• On November 30, 2007, Atlasjet Flight 4203, an MD-83, crashed in the southwestern province of Isparta, Turkey, killing all 57 passengers and seven crew.[71] The cause of the crash was attributed to pilot spatial disorientation.
  • On August 20, 2008, Spanair Flight 5022, MD-82 (EC-HFP), from Madrid's Barajas Airport crashed shortly after takeoff on a flight to Las Palmas de Gran Canaria in the Canary Islands. The MD-82 had 162 passengers and ten crew on board, of whom 18 survived. The crash was caused by attempting to take off with the flaps and slats retracted. The flight crew omitted the "set flaps and slats" item in both the After Start checklist and the Takeoff Imminent checklist and the takeoff warning system (TOWS), which should have emitted an audio warning on the runway when the throttles were advanced for takeoff with the airplane wrongly configured for takeoff did not sound.[72]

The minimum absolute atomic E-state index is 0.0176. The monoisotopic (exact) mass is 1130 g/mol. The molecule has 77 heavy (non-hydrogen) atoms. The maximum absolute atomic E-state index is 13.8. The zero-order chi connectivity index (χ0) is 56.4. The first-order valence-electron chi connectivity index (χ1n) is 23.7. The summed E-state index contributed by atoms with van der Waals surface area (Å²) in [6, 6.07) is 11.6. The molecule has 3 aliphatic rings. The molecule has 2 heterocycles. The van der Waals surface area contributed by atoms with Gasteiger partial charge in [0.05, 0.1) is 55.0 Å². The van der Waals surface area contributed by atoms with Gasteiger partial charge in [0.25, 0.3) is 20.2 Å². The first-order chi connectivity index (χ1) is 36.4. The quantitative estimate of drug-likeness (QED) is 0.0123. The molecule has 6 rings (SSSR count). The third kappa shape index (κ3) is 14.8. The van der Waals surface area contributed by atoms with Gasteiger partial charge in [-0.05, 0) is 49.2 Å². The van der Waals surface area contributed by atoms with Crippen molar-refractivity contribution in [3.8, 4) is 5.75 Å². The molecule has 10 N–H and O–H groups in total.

• On June 3, 2012, Dana Air Flight 992, MD-83 (5N-RAM), crashed into a two-story building in Lagos, Nigeria, caused by engine failure. All 153 passengers and crew on board were killed, as well as 10 on the ground.[73][74][75]
  • On July 24, 2014, Air Algérie Flight 5017, MD-83, registration EC-LTV, a scheduled flight from Ouagadougou, Burkina Faso, to Algiers, Algeria, operated with an MD-83 leased from Swiftair. The aircraft crashed southeast of Gossi, Mali, about 50 minutes after takeoff. All 110 passengers and six crew were killed.[76]

Hull losses[edit]

Delta Air Lines Flight 1086 resting on the seawall following its overrun at La Guardia
  • On December 27, 1991, SAS Flight 751, an MD-81 (OY-KHO, Dana Viking), crash-landed at Gottröra, Sweden. In the initial climb, both engines ingested ice broken loose from the wings (although they had been properly deiced before departure). The ice damaged the compressor blades causing compressor stall. The stall further caused repeated engine surges that finally destroyed both engines, leaving the aircraft with no thrust. The aircraft landed in a snowy field and broke into three parts. No fire occurred, and all aboard survived.